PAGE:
The Spanish taught by Homeschool Spanish Academy is specific to Guatamala. If I understand correctly, the different countries and different areas have inuendos and little differences in the way the language is spoken. Not being knowledgeable about this sort of thing, that's all I can really say about it.

The customer service at Homeschool Spanish Academy was the best! I began to thing that Ron Fortran sleeps with his Skype open on his bedside table! Any time I texted him or called him, he replied almost immediately!

The Spanish teacher's were excellent, well trained, and for the most part understood our English at all times. I think any misunderstandings we had could have been largely related to Skype, and voice processing only being able to go through one way or the other. In other words, if we started talking while she was talking, I don't think she could hear us until she stopped talking, I'm not sure. 

One other suggestion I would have: Currently Homeschool Spanish Academy has only female instructors. My son would have preferred a male instructor.

Homeschool Spanish Academy did not require any additional materials to be purchased. The lessons were delivered to the student incrementally. Printing the lessons wasn't required, but was helpful. Since they were in color, that can be expensive. Also, my son thought some of the illustrations were corny-looking. I thought they were okay.

The purpose of the product Homeschool Spanish Academy provides is to teach students to converse well and with a proper accent. I believe this program is excellent for that, even though it didn't fit for my child. I think their method of teaching the pronunciations of the alphabet on the first lesson is key for this, and then the regular corrections of mispronunciations. That is what makes this program so good -- the real live person teaching the lessons.

One of the features of this program that is nice for families is that the class can be set to have more than one student participating with the instructor. I imagine it would be nice for some families if  Homeschool Spanish Academy were able to accomodate even more than two students to one instructor. I know of families with triplets or quadruplets, so it would be nice for those families if Homeschool Spanish Academy were able to let those families just have a regular group class. Of course, each student would need their own state-of-the-art computer set up with microphone, camera and Skype. It is possible that the instructors would find it too difficult to conduct such a class, but to me it seems like a good idea...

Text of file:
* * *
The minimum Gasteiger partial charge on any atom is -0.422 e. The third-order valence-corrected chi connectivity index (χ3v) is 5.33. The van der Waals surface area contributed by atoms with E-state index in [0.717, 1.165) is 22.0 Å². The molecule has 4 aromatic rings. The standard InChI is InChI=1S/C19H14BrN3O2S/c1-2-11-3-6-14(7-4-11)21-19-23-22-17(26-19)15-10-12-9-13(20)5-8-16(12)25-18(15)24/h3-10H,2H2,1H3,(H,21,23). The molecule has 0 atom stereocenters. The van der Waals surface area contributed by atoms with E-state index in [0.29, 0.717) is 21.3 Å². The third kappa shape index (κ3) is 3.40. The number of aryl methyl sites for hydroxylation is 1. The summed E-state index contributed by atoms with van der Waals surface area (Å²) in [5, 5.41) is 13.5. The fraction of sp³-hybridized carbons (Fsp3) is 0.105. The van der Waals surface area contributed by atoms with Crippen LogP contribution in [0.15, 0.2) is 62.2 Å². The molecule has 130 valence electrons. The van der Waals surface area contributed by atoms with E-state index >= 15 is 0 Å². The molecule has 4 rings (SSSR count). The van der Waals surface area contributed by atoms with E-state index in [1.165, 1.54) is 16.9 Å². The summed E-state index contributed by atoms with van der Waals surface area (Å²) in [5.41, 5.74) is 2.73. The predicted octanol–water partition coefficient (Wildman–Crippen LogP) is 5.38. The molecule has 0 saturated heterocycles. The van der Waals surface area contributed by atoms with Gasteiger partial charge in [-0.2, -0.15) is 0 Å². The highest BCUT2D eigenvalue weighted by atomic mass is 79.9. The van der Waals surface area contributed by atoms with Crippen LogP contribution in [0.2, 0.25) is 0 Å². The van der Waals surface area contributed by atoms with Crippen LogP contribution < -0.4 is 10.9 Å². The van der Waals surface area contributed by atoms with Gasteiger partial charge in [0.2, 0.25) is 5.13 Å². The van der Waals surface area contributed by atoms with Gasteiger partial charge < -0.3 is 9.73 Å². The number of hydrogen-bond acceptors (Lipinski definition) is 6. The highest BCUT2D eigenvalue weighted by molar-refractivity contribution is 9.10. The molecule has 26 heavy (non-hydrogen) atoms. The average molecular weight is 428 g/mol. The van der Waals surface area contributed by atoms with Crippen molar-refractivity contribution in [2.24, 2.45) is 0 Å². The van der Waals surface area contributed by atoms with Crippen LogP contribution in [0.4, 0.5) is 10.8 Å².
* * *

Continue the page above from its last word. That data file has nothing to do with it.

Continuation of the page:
What I Liked and Didn't Like:
□  I liked the classes being one-on-one;
□  I liked the people who work for Homeschool Spanish Academy;
□  I liked working with Skype. This was new for me, using Skype.
□  I liked the challenge. I've come away having learned some Spanish, even if my son didn't. I think he probably did learn some, but I probably learned more (I probably applied myself more than he did).
□  I didn't like that there were no male instructors. I hope they can change that in the future.
□  I didn't like that there seemed to be some mistakes in the papers -- the lessons and the homework. Specifically, Lesson 1's homework asked that a raspberry's name is in Spanish, but we had never been given that information. There were some places where words (in Spanish) were randomly capitalized, and I thought they were incorrect, but not knowing the language I can't really be certain.
□  Overall, I really liked Homeschool Spanish, and my son really didn't.
□  I would definitely recommend this program to anyone, especially since they can try it for free!

Our family was given a 7-week course of Homeschool Spanish Academy in exchange for our review. We did not receive any other compensation. My opinions and words are my own, and are not influenced by any other factors.

This review brought to you by The Schoolhouse Review Crew. Let me know what you think! Leave me a comment!